Is "secular stagnation" a state of the world or a state of our minds? I ask for two different - indeed, contradictory - reasons.
The first is inspired by papers (pdf) by Ulrike Malmenider and Stefan Nagel and by Henrik Cronqvist and colleagues. They both show that our attitudes to the economy - as measured by how we invest our money - are shaped by experiences in our impressionable years. People who experience recessions in their formative years tend to be more risk-averse than those who enjoyed better times. They invest less in equities and less in growth stocks than more favoured generations.
And here's the thing. A lot of the talk of stagnation comes from those of us aged between around 45-60. We were scarred by the collapse of the Golden Age of capitalism in 1973 and/or by the recessions of the early 80s. These experiences disposed many of us to be "glass half-empty" kind of people - or, as our younger colleagues say, miserable old gits. It might be, therefore, that we are pessimistic not just because of the facts, but because of the legacy of our early experiences.
This is not the only way in which early-life experiences shape economic attitudes. It has been argued that one reason why inflation stayed low during the full employment years of the 50s and 60s was that workers' memories of the mass unemployment of the 30s depressed wage militancy. As those workers retired, to be replaced by those who had known only good times, the fear of unemployment receded and wage militancy rose.
I could push this hypothesis further. It's 45-60 year-olds who dominate corporate boardrooms and hence investment decisions. It might therefore be that capital spending is low because it is decided by people scarred into pessimism.
This, though, might be a stretch; bosses are, in part, selected for overconfidence and this selection effect mitigates the cohort effect.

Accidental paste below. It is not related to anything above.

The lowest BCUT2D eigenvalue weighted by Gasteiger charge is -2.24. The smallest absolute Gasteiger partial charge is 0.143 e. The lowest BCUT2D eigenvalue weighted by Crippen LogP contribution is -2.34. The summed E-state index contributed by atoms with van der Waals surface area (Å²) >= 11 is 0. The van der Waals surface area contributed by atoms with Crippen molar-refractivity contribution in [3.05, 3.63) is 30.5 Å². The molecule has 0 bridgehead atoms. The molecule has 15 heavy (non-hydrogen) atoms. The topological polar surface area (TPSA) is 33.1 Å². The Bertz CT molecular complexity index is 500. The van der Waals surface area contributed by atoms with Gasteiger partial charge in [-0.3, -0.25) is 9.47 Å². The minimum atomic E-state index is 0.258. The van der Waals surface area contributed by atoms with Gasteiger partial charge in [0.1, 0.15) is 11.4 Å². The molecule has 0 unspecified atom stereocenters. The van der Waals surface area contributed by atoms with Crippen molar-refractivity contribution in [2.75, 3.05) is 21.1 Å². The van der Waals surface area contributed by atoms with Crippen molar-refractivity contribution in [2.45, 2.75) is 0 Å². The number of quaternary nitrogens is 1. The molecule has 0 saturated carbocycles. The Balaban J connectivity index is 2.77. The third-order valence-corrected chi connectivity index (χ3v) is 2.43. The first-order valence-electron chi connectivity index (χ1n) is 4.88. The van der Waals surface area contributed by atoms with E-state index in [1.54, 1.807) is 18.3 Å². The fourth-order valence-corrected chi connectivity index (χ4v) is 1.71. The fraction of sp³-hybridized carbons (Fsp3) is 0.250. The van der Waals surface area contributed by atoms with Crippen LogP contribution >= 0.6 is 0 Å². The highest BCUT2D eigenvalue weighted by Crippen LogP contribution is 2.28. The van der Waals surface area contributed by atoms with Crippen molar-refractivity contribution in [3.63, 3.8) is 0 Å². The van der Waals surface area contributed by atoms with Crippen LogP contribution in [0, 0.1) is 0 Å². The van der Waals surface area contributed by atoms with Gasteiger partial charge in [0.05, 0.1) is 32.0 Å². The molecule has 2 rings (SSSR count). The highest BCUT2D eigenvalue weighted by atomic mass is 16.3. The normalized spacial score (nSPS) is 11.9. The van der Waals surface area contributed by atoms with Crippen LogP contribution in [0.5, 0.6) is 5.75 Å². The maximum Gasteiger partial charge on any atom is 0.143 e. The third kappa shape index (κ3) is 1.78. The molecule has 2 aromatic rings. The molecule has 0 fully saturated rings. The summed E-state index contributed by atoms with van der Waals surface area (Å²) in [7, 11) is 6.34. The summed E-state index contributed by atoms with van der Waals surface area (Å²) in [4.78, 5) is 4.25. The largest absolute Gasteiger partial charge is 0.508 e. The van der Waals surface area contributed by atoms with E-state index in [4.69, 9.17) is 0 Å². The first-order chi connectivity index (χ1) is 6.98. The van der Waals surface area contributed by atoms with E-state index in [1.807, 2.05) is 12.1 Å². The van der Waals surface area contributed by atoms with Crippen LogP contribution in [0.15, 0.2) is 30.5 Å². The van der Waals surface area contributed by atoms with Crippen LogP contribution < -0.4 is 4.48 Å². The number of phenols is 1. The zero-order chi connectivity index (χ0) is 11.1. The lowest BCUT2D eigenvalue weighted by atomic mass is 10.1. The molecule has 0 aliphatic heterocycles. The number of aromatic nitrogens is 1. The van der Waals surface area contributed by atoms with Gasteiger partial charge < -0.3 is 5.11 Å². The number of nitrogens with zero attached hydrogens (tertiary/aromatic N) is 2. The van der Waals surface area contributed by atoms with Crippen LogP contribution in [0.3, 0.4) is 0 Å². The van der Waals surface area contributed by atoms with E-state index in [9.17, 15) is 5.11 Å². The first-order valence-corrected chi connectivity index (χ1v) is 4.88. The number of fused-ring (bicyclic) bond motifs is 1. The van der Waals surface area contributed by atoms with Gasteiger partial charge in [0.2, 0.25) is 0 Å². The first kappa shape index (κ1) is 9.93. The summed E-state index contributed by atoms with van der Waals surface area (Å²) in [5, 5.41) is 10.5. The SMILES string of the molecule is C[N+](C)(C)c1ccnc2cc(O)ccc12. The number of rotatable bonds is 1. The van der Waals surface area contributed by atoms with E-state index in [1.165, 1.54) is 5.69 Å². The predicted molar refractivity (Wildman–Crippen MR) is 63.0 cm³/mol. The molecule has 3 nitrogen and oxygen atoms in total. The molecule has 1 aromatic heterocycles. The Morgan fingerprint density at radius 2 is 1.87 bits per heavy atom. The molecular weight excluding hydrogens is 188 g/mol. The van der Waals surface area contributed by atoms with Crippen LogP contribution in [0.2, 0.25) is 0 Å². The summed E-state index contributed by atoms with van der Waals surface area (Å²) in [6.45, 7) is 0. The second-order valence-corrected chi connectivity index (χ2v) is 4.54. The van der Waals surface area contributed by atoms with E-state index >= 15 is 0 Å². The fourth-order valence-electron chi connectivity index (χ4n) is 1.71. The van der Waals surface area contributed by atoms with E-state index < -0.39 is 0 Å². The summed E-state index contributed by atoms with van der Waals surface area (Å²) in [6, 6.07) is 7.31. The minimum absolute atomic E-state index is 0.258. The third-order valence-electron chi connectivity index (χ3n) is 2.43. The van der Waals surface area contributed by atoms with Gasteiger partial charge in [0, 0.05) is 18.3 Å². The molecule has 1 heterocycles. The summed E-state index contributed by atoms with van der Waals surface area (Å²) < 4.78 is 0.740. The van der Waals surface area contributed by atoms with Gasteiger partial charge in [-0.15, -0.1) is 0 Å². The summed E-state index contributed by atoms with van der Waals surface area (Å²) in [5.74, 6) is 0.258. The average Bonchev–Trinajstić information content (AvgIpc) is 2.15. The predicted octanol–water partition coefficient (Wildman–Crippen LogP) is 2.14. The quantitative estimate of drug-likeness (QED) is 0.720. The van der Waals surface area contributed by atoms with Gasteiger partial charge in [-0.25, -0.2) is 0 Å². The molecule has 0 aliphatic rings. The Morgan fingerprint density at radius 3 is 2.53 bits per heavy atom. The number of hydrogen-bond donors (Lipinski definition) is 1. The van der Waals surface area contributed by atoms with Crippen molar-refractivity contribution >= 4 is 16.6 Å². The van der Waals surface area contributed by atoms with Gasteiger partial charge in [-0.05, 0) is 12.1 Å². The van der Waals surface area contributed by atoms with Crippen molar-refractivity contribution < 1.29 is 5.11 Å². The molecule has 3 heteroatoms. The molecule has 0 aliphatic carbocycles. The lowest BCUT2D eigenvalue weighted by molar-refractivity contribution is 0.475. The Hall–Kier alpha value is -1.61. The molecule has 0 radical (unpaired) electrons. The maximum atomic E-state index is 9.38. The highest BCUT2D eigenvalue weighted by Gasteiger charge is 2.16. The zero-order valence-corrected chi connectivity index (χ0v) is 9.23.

There is, though, a second mechanism here. Why is investment so low? Standard explanations focus upon the dearth of (monetizable) investment opportunities due in part to slower technical change (pdf). But there might be something else at work. A few years ago William Nordhaus wrote:
Only a miniscule fraction of the social returns from technological advances over the 1948-2001 period was captured by producers, indicating that most of the benefits of technological change are passed on to consumers.
It might be that bosses have wised up to this - not so much because they've read Nordhaus but because they've learned from experience. If so, the problem isn't so much that technical progress has slowed, but that it never really paid in the first place and bosses have now learnt this and so cut investment. If so, stagnation is the result of rational learning.
My point here is a trivial one. Talk about stagnation - whether you're arguing for it or not - is talk not just about the world, but about our beliefs. And we should think about how these are shaped.